World Rugby Law Trials 2021

Joe Schmidt, World Rugby`s Director of Rugby and High Performance, added: “The scrutiny of the laws is fundamental to an ever-evolving sport and at the heart of our efforts to make rugby as safe and accessible as possible. This process has been truly collaborative, bringing together coaches, players, official, legal and medical experts to reflect on the future of the sport. Mark Harrington, Chief Player Welfare and Rugby Services Officer at World Rugby, added: “Assessing laws is an important facet of our holistic approach to reducing the risk of injury in sport, and we continuously monitor, review and develop the laws of the game with the aim of making rugby as easy and safe as possible. Three studies focus specifically on reducing the risk of injury during failure after a thorough evaluation by a ventilation working group. The first provides for the punishment of mine clearance of the lower limbs. The second will prohibit the practice of multiplayer pre-linked pods (three or more). The third area will tighten the definition of what is allowed in the practice of single-player locking. Law 18.8a amends. Where I can, it will promote attacking rugby. The downside is that there will be consistent lineups and I think that will slow down the game. Especially at the base! Banning flying wedges and pre-linking are proactive safety laws and I support safety in the game. (However, the Australian winger should NOT have had a “red” against the France after the “dived” number 8.) The five trials were considered positive for positively improving safety and entertainment and were unanimously approved by Council.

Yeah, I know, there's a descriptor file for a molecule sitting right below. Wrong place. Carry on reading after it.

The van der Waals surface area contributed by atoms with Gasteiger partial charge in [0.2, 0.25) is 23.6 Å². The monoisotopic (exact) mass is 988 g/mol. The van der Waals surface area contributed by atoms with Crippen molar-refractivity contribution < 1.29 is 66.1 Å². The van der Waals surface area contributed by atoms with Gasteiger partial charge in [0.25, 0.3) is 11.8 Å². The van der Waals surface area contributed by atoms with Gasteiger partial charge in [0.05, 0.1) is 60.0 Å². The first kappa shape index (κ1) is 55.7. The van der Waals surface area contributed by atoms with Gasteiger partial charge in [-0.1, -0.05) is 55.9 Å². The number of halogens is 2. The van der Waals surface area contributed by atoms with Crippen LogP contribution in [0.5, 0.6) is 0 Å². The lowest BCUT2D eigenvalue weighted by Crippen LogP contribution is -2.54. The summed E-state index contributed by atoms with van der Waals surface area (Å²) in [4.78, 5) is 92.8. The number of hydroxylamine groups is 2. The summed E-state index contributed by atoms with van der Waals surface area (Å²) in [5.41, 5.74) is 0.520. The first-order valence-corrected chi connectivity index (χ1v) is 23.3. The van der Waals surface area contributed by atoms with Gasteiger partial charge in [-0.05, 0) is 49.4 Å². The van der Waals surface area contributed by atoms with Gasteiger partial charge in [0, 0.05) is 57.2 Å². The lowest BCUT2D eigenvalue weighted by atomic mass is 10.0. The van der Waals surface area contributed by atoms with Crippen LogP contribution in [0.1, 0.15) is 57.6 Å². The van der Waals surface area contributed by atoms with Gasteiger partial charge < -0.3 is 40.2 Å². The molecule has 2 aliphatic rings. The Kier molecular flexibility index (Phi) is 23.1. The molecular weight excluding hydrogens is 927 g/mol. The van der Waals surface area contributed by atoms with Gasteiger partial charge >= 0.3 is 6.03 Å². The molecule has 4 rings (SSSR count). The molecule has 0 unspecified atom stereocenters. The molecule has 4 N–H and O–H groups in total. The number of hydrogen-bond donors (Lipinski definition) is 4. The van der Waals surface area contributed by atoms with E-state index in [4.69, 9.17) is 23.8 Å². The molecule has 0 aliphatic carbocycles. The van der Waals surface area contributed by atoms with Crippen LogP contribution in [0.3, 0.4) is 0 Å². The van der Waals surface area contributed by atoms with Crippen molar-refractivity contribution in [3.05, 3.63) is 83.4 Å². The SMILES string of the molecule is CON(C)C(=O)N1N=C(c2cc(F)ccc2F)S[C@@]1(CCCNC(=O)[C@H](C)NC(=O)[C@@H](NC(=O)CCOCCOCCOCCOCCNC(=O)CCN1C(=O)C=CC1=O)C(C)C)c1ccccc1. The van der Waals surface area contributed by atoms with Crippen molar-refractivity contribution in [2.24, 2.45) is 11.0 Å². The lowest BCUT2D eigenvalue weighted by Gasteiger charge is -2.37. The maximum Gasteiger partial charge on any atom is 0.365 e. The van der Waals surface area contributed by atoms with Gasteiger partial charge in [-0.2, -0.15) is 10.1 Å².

You are: The World Rugby Council today unanimously decided to enact five global wellbeing studies from 1 July. The new laws mean that the upcoming Women`s and Men`s Rugby World Cups will include the current set of global welfare procedures, including 50-22 and goal-line failure. Dan talks to RFU national referee Adam Wookey about changes to age tackle height, ball load height laws as well as new 50:22 scrums and retirements instead of 5m scrums, which are being tested in international rugby. MORE As rugby is united in its mission to be the most advanced sport for the welfare of players, the package of five laws was adopted with a view to advancing welfare and after a year-long global testing period during which every player at all levels could play and have their say. “I would like to thank all players, coaches and health professionals at all levels for their participation and feedback on this study – your views are important to us and we will continue to consult with you as we work together to cement rugby as the most advanced sport for player wellbeing.” The legislative changes will be tested worldwide in competitions starting August 1, 2021. Trials under international law apply to competitions that begin on or after August 1, 2021 The processes will take one year before being reviewed. Those that achieve the goal of increasing safety while improving the spectacle will be submitted to the Council for decision to come into force at its May 2022 meeting, one year before the 2023 Rugby World Cup in France. “We never stand still when it comes to wellbeing, and in addition to this important work, we are close to completing a groundbreaking study into the frequency and nature of headbutts in community and elite rugby in partnership with the University of Otago and the University of Ulster, which continues the women-specific research and validation of contact training tips published last year. All of these priority areas will influence the decisions we make to promote player welfare at all levels of the game. “Most of these studies emerged from the 2018 Symposium on Player Welfare and Laws and reflect the sport`s united and unwavering intent to protect players at all levels. Each new law has been developed with expert input and reflects an evidence-based approach to reducing riskier behaviour by changing the nature of the game`s contact surface or reducing overall contact in a play situation.